the conviction. Both Kroytor’s coram nobis petition and appellate
briefing characterize Behesnilian’s incorrect statements as affirmative
misadvice about his conviction’s adverse immigration consequences.
8               UNITED STATES V. KROYTOR

was not justified. Kroytor timely appealed. We have
jurisdiction under 28 U.S.C. § 1291, and we review the
district court’s denial of coram nobis de novo, 

Kwan, 407 F.3d at 1011

.

                      II. DISCUSSION

A. Writ of error coram nobis

    A writ of error coram nobis “affords a remedy to attack
a conviction when the petitioner has served his sentence and
is no longer in custody.”

Id. (internal quotation marks

and
citation omitted). The writ aids “those suffering from the
lingering collateral consequences of an unconstitutional or
unlawful conviction based on errors of fact and egregious
legal errors.”

Id. at 1009–10

(internal quotation marks and
citation omitted). Coram nobis is an “extraordinary remedy”
available “only under circumstances compelling such action
to achieve justice.” United States v. Morgan, 

346 U.S. 502

,
511 (1954). To qualify for this “extraordinary remedy,” the
petitioner must establish four requirements: (1) the
unavailability of a “more usual remedy;” (2) valid reasons
for the delay in challenging the conviction; (3) adverse
consequences from the conviction sufficient to satisfy
Article III’s case-and-controversy requirement; and (4) an
“error . . . of the most fundamental character.” 

Kwan, 407 F.3d at 1011

.

    Here, the district court dismissed Kroytor’s petition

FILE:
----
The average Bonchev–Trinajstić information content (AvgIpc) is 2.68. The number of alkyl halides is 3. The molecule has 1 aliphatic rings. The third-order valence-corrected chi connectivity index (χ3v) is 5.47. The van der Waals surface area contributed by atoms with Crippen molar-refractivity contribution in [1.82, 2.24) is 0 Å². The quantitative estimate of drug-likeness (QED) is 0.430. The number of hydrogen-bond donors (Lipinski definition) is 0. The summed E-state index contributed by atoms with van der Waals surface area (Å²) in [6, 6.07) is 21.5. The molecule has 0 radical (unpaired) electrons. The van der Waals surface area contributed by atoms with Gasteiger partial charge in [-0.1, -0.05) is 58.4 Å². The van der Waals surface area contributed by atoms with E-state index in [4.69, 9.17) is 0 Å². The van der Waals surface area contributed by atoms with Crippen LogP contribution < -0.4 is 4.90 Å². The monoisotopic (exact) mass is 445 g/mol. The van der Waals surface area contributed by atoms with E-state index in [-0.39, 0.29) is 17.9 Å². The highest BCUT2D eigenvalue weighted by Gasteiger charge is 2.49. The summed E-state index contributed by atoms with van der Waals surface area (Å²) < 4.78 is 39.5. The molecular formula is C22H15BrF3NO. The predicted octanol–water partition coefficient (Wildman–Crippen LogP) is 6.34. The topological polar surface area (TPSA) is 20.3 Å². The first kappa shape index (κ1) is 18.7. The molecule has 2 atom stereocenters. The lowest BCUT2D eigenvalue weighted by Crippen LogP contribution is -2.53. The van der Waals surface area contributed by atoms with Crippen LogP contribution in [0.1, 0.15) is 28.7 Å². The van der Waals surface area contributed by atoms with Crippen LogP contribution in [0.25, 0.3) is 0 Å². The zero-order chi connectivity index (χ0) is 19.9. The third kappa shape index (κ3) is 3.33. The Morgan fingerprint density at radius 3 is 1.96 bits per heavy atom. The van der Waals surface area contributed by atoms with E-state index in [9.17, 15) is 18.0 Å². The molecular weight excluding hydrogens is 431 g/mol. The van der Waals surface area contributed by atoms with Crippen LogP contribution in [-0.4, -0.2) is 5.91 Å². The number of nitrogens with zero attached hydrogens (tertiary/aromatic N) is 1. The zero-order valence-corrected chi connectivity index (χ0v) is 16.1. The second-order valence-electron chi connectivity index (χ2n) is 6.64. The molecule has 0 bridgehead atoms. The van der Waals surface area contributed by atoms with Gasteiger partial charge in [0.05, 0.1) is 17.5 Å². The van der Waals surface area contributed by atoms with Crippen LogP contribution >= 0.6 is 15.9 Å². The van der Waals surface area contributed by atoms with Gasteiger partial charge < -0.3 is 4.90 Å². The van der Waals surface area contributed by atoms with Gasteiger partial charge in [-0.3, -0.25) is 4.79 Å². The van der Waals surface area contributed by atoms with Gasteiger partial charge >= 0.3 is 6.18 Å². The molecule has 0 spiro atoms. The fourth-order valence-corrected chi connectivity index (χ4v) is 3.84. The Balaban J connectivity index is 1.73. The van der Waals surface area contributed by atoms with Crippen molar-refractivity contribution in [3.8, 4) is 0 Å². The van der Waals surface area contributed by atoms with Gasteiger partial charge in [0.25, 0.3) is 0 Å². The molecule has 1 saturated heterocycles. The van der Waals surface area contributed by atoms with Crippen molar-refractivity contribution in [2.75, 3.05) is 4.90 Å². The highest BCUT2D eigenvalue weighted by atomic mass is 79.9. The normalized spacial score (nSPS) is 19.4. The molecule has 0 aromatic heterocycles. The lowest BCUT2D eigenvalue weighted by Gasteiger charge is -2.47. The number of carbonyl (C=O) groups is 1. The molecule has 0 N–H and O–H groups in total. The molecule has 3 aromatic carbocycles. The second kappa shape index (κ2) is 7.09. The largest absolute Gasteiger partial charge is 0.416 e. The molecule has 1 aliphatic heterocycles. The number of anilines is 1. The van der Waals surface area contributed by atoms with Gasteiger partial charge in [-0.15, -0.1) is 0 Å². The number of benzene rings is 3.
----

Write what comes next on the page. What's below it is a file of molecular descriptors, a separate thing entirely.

under—and the parties focus their dispute on—the second
factor: whether valid reasons exist for Kroytor’s delay in
challenging his conviction. A coram nobis petition is not
subject to a specific limitations period.

Id. at 1012.

However,
petitioners are entitled to this relief only if they can “provide
valid or sound reasons explaining why they did not attack
their sentences or convictions earlier.”

Id. We have not

                UNITED STATES V. KROYTOR                     9

expressly defined what constitutes a valid or sound reason.
See

id. at 1013.

However, in Kwan we noted that courts have
denied relief for unjustified delay where “the petitioner has
delayed for no reason whatsoever, where the respondent
demonstrates prejudice, or where the petitioner appears to be
abusing the writ.”

Id. Our caselaw further

reflects that whether a petitioner can
reasonably raise a claim is determinative of whether delay is
justified.

Id. That is, where

petitioners reasonably could have
asserted the basis for their coram nobis petition earlier, they
have no valid justification for delaying pursuit of that claim.
See United States v. Riedl, 

496 F.3d 1003

, 1006 (9th Cir.